America's Favorite Places

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America’s Most Underrated Cities
Travelers looking for the next undiscovered, under-the-radar destination, pay attention. According to Travel + Leisure readers, you’ve been seriously missing out on these 20 amazing cities. In our annual America's Favorite Places survey, we ask T+L readers to dish about their hometowns — the place they grew up or have lived in and know better than anywhere else on Earth. Unlike T+L’s World's Best Awards, which encourages readers to weigh in on travel experiences across the globe, the America's Favorite Places survey is a way for locals to share what their hometowns do best. Readers ranked their hometowns and cities across a range of categories, from the quality of the pizza to the friendliness of the locals. We also ask if they think their city is wildly overrated, or an overlooked jewel. Locals from these destinations, which range from the Southwest to the Northeast (but are mostly centered around the nation’s less-traveled Midwest), largely feel like they’ve been overshadowed by neighboring cities, or dismissed as "flyover territory." Some cities have had a difficult time shrugging off hard times or negative impressions. (One Clevelander wondered in our survey: "when are people going to stop asking, ‘is the river still on fire?’ That was…50 years ago.") Buffalo and Indianapolis are the only cities on this year’s list of underrated American hometowns that also appeared on last year’s list. Meaning plucky travelers have a lot of exploring to do in 2018.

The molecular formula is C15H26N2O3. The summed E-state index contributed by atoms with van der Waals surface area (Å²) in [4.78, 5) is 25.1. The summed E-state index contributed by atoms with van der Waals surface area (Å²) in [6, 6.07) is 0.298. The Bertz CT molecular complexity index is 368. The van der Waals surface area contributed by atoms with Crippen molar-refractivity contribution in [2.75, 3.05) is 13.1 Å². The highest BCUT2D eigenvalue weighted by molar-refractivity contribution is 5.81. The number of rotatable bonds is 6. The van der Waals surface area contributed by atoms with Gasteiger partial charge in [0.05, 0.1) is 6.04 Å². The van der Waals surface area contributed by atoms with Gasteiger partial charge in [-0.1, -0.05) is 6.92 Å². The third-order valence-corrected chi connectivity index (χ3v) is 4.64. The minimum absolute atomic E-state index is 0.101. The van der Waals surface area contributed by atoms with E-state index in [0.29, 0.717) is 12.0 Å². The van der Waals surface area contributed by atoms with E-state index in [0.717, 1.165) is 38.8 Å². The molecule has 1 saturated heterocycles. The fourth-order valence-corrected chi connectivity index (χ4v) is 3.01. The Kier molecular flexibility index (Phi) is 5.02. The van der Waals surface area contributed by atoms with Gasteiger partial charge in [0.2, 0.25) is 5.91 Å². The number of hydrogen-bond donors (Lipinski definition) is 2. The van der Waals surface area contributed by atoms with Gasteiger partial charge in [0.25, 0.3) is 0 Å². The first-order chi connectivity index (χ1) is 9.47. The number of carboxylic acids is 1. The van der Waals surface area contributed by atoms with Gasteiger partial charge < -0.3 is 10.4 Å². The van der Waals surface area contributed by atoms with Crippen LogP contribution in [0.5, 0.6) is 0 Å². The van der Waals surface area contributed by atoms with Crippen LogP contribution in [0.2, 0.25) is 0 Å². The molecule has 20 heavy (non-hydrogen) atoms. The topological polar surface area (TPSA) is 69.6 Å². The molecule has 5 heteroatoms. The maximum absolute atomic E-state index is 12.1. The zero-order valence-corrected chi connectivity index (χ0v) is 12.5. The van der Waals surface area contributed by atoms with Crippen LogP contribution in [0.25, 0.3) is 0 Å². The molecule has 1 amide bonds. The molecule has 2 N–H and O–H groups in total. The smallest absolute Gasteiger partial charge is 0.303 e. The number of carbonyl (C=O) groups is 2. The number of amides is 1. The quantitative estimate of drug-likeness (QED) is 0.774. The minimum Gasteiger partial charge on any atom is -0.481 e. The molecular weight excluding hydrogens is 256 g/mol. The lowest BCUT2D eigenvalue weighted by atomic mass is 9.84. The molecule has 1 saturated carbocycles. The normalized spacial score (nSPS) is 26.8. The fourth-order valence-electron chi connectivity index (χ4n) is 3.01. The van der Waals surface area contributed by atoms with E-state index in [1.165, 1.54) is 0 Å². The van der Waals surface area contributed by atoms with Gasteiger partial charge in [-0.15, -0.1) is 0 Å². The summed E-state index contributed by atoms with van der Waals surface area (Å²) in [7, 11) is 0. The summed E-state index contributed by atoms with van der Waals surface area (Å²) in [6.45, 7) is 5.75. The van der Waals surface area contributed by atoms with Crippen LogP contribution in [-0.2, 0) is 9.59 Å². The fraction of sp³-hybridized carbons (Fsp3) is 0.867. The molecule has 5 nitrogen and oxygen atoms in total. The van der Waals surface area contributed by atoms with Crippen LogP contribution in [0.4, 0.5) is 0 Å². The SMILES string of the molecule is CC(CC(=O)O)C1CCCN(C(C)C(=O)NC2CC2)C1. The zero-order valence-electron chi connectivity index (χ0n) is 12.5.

These Are America’s Friendliest Cities
There are entire regions of the United States known for being particularly friendly — the South, for example, has become known for its charm and hospitality. And in the nation's literal heartland, there is some intangible, non-threatening, and courteous behavior called Minnesota Nice (or Hoosier Hospitality, depending on where you are). Here, you can more or less count on a smile from strangers — and at least a dozen offers to personally provide directions (or maybe just escort you to your destination) should you look even remotely lost or bewildered. Every year in our annual America's Favorite Places survey, we ask Travel + Leisure readers to dish about their hometowns — the place they grew up or have lived in and know better than anywhere else on Earth. Unlike T+L's World's Best Awards, which encourages readers to weigh in on travel experiences across the globe, the America's Favorite Places survey is a way for locals to share what their hometowns do best. Readers ranked their hometowns and cities across a range of categories, from the quality of the pizza to the demeanor of the locals. And when it came to general friendliness — not just hospitality toward tourists and neighborly love but also manners, politeness, and warm dispositions — there weren't too many surprises. This year's list was still dominated by cities in the American South and the Midwest, as well as destinations with year-round good weather and natural beauty (we're looking at you, Honolulu). And yet it was an East Coast city in famously frigid upstate New York that earned the No. 1 spot on this year's list of America's friendliest places. But even there, locals seem to be living up to long-held expectations. Buffalo isn't called the City of Good Neighbors for nothing. "I've said for years that Buffalo is a Midwestern city dropped on the other side of Lake Erie," one reader explained. Travelers who love to strike up conversations with locals should head straight to one of these cities, where big smiles and big hearts are easy to come by.
These Are America’s Favorite Cities for Food